Yes, for all the talk of the revolutionary movement on the left in the 1960s you had at least as strong and a much longer lasting one on the right, and very relevant to this day.

Rick Perlstein has gotten that pretty well. He saw that the Goldwater campaign of 1964 was a tremendous moment politically. What we sometimes forget is that it carries over into the 70s. Within the movement, Reagan’s campaign of 76 was really a high point – that was almost more important than his victory in 1980. It was in essence a kind of third party campaign which conservatives of the moment – Pat Buchanan, Kevin Phillips, Bill Rusher – were all calling for. They wanted Reagan to run as a third party candidate.

There’s this romantic notion of a kind of insurgent, revolutionary movement that’s going to change everything.

Modern conservatism has almost always been an insurgency within the Republican party. It goes back to Taft, the several campaigns he ran, and the election of 1952, which was bitter. That nomination fight was as bitter as any in modern American history. The National Review was founded with the idea of chasing the Eisenhower moderates out of the Republican party, and even possibly forming a third party instead.

What happens when you get an insurgency without the ideas or the intellectual energy behind it?

Then you get a kind of anarchy in my view, which is what we see now. At least in those days you had very serious-minded people like Wilmore Kendall, who was really Wills’s mentor as he was also Buckley’s, James Burnham, Whittaker Chambers himself, though he died in 61. Then, later, there was Buckley who understood the requirements of a civil society, that governance is actually a very conservative idea, because it keeps the anarchic impulses from running rampant. All these ideals that are being lost now…

Garry Wills himself remains a conservative through all of this in a deeper sense, which brings us to your last book, Confessions of a Conservative. He’s not breaking with the conservative movement, it’s breaking with him, is that the message here?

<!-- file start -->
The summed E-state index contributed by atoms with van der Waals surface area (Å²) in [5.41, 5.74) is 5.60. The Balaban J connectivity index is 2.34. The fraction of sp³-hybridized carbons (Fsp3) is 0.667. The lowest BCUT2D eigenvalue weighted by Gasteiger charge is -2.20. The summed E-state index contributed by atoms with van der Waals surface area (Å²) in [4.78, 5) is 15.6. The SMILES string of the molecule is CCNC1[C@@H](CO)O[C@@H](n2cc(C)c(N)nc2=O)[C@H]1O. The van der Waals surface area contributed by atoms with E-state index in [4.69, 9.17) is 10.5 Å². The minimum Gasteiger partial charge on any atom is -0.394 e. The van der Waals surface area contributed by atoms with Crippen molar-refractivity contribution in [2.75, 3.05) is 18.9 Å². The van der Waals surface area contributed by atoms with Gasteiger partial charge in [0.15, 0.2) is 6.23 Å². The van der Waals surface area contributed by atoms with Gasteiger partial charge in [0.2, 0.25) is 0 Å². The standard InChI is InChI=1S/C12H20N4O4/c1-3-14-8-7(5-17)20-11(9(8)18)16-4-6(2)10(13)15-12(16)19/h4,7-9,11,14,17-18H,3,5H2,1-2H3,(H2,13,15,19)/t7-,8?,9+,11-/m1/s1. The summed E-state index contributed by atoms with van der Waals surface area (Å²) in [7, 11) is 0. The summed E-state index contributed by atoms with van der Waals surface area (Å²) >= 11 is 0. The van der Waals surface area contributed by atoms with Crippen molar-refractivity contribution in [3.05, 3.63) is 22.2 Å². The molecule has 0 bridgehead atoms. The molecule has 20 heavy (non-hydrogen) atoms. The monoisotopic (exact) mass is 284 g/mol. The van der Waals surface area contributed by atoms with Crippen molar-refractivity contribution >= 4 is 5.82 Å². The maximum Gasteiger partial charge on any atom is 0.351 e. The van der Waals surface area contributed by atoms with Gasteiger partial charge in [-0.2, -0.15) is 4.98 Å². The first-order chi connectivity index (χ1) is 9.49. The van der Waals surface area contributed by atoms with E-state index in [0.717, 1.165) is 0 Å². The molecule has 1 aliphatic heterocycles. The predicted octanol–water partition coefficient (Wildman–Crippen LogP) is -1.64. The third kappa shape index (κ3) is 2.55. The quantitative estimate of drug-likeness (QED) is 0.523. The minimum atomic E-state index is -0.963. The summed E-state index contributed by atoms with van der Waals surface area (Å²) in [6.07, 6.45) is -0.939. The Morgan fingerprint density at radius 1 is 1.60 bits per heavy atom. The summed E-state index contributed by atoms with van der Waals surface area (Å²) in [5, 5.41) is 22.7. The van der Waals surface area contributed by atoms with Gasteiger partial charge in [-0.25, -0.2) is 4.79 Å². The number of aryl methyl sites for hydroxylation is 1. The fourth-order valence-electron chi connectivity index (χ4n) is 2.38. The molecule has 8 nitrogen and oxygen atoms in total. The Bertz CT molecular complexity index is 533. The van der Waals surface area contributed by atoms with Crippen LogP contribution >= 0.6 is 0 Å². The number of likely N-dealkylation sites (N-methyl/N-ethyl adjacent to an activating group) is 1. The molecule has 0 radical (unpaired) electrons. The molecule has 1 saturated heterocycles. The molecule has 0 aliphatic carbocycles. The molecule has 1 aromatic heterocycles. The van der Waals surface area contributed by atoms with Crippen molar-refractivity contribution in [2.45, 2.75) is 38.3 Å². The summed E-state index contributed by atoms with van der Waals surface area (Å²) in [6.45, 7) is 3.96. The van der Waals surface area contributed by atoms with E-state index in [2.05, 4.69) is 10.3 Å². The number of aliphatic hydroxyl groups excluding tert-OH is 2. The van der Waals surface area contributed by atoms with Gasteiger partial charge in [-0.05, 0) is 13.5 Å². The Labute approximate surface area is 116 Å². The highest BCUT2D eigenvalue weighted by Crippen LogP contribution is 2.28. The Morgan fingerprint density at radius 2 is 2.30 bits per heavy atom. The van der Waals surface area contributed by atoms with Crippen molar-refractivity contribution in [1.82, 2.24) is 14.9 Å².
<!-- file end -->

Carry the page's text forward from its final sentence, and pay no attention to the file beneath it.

This book was published in 1979. It’s a very small, slender book and I recommend it to people all the time because it’s so easy to read. It’s broken into two parts. The first is a series of very winning profiles of Buckley, of Kendall, and of Frank Meyer – another intellectual ideologue on the right. Then, in the second half of the book, he makes a series of arguments about conservatism.

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When I first read it, it was the portraits that interested me most – because I’m a biographer and his accounts of Kendall and Buckley are brilliant and rich. But now it’s the second part of the book that interests me, because there what he does is make a defence of government, and of politicians. He explains, for instance, that politicians are, by nature, supposed to be compromisers. The best politician is not the leader of a movement, but the statesman who finds the middle way between competing and conflicting ideas, the Burkean notion of government.

He also explains how regulatory agencies, which are routinely mocked by the right, actually create the confidence that most of us have in the markets. For instance, if you don’t have an FDA, people wouldn’t feel there’s a kind of imprimatur placed on the food or the drugs that they buy. That if there wasn’t a motor vehicle safety department, then you’d be a little nervous about buying a car… And business knows this too. So much of the anti-government rhetoric that we have is simply that, rhetoric.

Interview by Jonathan Rauch

July 11, 2010

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Sam Tanenhaus

Sam Tanenhaus

Sam Tanenhaus edited The New York Times Book Review from 2004 to 2013. From 1999 to 2004 he was a contributing editor at Vanity Fair, where he wrote often on politics. Tanenhaus’s book Whittaker Chambers: A Biography won the Los Angeles Times Book Prize and was a finalist for both the National Book Award and the Pulitzer Prize.

Sam Tanenhaus

Sam Tanenhaus

Sam Tanenhaus edited The New York Times Book Review from 2004 to 2013. From 1999 to 2004 he was a contributing editor at Vanity Fair, where he wrote often on politics. Tanenhaus’s book Whittaker Chambers: A Biography won the Los Angeles Times Book Prize and was a finalist for both the National Book Award and the Pulitzer Prize.